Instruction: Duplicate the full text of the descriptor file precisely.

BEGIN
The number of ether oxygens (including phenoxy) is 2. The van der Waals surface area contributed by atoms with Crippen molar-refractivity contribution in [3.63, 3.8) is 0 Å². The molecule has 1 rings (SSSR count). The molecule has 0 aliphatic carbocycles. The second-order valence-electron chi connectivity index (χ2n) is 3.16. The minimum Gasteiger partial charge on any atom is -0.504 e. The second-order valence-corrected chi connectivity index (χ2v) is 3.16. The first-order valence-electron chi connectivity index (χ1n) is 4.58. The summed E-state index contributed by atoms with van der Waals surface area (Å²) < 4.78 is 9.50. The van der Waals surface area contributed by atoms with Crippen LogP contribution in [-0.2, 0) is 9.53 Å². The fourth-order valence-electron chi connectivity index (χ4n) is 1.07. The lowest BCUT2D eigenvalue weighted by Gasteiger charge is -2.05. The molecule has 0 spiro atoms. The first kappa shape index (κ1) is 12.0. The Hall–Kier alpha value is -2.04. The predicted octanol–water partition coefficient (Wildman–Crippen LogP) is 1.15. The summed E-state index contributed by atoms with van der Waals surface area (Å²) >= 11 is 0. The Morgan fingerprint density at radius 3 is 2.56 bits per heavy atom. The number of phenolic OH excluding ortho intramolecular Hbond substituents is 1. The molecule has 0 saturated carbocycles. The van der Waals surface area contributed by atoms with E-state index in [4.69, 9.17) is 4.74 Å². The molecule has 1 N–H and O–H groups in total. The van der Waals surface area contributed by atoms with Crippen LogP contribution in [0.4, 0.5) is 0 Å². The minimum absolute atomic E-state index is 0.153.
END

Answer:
The number of ether oxygens (including phenoxy) is 2. The van der Waals surface area contributed by atoms with Crippen molar-refractivity contribution in [3.63, 3.8) is 0 Å². The molecule has 1 rings (SSSR count). The molecule has 0 aliphatic carbocycles. The second-order valence-electron chi connectivity index (χ2n) is 3.16. The minimum Gasteiger partial charge on any atom is -0.504 e. The second-order valence-corrected chi connectivity index (χ2v) is 3.16. The first-order valence-electron chi connectivity index (χ1n) is 4.58. The summed E-state index contributed by atoms with van der Waals surface area (Å²) < 4.78 is 9.50. The van der Waals surface area contributed by atoms with Crippen LogP contribution in [-0.2, 0) is 9.53 Å². The fourth-order valence-electron chi connectivity index (χ4n) is 1.07. The lowest BCUT2D eigenvalue weighted by Gasteiger charge is -2.05. The molecule has 0 spiro atoms. The first kappa shape index (κ1) is 12.0. The Hall–Kier alpha value is -2.04. The predicted octanol–water partition coefficient (Wildman–Crippen LogP) is 1.15. The summed E-state index contributed by atoms with van der Waals surface area (Å²) >= 11 is 0. The Morgan fingerprint density at radius 3 is 2.56 bits per heavy atom. The number of phenolic OH excluding ortho intramolecular Hbond substituents is 1. The molecule has 0 saturated carbocycles. The van der Waals surface area contributed by atoms with E-state index in [4.69, 9.17) is 4.74 Å². The molecule has 1 N–H and O–H groups in total. The van der Waals surface area contributed by atoms with Crippen LogP contribution in [0.4, 0.5) is 0 Å². The minimum absolute atomic E-state index is 0.153.